Cleaning In Progress says the annoying yellow sign.
I’m not against cleaning, per se – I’m actually quite appreciative of the fact that staff are employed to clean public toilets, as I generally find them totally repulsive. The toilets, not the staff.
However, let me set the scene for you. Imagine, if you will, the cleaning staff of a large concert venue. They are planning their cleaning rota. “When,” they ponder, “would be a good time to clean the ladies’ toilets?” Some discussion takes place as all factors are taken into consideration. Like, for example, the fact that there’s a concert on at 8pm. That the doors open at 6.30pm. That the band in question is a very popular boy band from the nineties, and therefore almost the entire audience is female. That 6pm is probably going to be a peak time for last-minute toilet visitation, as girls leave their friends holding their place in the queue and “just nip to the Ladies’ before the doors open”.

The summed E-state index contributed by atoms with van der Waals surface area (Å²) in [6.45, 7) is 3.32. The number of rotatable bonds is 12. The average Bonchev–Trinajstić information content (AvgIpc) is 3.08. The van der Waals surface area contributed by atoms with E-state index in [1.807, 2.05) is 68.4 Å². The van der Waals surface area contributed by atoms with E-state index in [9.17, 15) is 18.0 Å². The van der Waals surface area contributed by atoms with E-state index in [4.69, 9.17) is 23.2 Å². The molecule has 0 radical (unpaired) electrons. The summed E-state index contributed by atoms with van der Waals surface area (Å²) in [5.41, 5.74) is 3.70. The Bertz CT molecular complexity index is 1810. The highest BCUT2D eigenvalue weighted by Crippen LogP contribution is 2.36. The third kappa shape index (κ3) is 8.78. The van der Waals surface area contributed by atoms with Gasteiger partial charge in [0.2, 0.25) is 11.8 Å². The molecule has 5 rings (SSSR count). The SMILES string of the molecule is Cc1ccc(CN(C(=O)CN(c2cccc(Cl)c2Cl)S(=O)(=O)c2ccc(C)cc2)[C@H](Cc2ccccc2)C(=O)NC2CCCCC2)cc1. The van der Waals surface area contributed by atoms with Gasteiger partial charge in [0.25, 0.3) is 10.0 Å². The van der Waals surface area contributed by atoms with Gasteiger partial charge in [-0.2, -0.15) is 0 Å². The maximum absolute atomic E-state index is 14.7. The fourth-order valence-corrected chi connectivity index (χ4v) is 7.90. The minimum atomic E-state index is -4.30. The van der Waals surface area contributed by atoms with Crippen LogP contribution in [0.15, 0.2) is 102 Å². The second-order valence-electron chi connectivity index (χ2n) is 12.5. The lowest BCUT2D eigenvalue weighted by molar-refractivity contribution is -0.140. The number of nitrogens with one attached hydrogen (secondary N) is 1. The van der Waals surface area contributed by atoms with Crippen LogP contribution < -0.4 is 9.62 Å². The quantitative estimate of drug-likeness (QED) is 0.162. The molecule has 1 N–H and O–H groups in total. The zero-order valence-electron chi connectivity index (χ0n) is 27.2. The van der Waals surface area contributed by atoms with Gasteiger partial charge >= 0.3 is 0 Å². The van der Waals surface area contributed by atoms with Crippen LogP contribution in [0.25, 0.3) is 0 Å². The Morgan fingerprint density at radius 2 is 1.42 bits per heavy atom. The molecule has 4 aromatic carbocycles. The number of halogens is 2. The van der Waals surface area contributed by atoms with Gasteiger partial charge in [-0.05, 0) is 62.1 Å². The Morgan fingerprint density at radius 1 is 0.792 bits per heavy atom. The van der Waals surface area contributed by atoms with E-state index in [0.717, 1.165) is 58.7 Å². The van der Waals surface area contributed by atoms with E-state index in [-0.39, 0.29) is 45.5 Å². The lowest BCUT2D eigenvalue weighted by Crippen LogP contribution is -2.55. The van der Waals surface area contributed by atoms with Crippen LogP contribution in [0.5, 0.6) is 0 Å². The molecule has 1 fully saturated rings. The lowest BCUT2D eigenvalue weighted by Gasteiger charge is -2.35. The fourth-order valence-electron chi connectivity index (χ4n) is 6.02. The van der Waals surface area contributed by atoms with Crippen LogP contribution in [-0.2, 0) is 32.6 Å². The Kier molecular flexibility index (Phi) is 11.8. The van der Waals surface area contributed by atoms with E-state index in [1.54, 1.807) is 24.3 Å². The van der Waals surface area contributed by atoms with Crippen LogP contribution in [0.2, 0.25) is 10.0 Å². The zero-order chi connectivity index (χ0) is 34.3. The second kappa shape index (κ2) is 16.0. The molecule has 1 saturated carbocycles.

Having taken all of these factors into account, they decide that the best thing to do would be to close the toilets for cleaning at 6pm. Oh, bravo.
A large queue of disgruntled and impatient concert-goers forms outside the one solitary available toilet. I dance around on the spot, hopping nimbly from foot to foot. Mop, mop, mop goes the little cleaning lady in the Ladies’.
We are still in the queue. A bolshy girl in front of us takes control of the situation. “Will the toilets be open soon?” she asks the cleaning lady. “When the floor dries,” says the cleaning lady, without looking up from her laborious mopping. Mop, mop, mop she goes. Bolshy Girl has had enough. “Right,” she says determinedly, “there are hardly any men in the building. We’re going into the Gents’.” Becs and I look nervously at each other. “There’s no one in there,” continues Bolshy Girl, our leader. “Let’s go, ladies. Go, go, go!” One by one she waves us in. It is like a military operation.
It is unsuccessful, as it turns out that the Gents’ only has one cubicle, and we are not equipped to use the urinals. The queue for the Ladies’ is now longer than the queue for the actual concert. The occasional male sauters casually past, glancing at the endless line of dancing, hopping, angry and impatient females as he walks smugly into the Gents’. Death stares are shooting like poisoned arrows into the cleaning lady’s back. Mop, mop, mop she goes, drearily, with all the get-up-and-go of a hungover hippopotamus.